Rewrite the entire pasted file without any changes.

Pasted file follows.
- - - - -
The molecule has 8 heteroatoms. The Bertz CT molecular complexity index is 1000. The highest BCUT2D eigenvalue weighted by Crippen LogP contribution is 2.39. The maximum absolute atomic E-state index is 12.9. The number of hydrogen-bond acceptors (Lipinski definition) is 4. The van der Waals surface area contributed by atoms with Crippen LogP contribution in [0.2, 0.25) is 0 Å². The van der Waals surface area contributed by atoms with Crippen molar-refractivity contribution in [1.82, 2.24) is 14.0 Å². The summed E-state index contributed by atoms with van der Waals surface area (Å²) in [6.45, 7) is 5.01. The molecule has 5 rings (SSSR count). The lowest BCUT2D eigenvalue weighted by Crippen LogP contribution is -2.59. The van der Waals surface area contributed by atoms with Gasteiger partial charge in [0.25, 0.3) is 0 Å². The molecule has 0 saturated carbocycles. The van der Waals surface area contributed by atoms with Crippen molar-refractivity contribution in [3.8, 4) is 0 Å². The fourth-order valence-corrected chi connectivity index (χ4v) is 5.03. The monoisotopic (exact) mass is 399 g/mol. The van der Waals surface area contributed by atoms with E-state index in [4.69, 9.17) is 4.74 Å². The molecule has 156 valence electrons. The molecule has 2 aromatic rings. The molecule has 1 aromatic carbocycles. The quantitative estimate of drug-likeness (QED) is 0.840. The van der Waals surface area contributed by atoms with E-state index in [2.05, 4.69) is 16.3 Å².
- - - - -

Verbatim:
The molecule has 8 heteroatoms. The Bertz CT molecular complexity index is 1000. The highest BCUT2D eigenvalue weighted by Crippen LogP contribution is 2.39. The maximum absolute atomic E-state index is 12.9. The number of hydrogen-bond acceptors (Lipinski definition) is 4. The van der Waals surface area contributed by atoms with Crippen LogP contribution in [0.2, 0.25) is 0 Å². The van der Waals surface area contributed by atoms with Crippen molar-refractivity contribution in [1.82, 2.24) is 14.0 Å². The summed E-state index contributed by atoms with van der Waals surface area (Å²) in [6.45, 7) is 5.01. The molecule has 5 rings (SSSR count). The lowest BCUT2D eigenvalue weighted by Crippen LogP contribution is -2.59. The van der Waals surface area contributed by atoms with Gasteiger partial charge in [0.25, 0.3) is 0 Å². The molecule has 0 saturated carbocycles. The van der Waals surface area contributed by atoms with Crippen molar-refractivity contribution in [3.8, 4) is 0 Å². The fourth-order valence-corrected chi connectivity index (χ4v) is 5.03. The monoisotopic (exact) mass is 399 g/mol. The van der Waals surface area contributed by atoms with E-state index in [4.69, 9.17) is 4.74 Å². The molecule has 156 valence electrons. The molecule has 2 aromatic rings. The molecule has 1 aromatic carbocycles. The quantitative estimate of drug-likeness (QED) is 0.840. The van der Waals surface area contributed by atoms with E-state index in [2.05, 4.69) is 16.3 Å².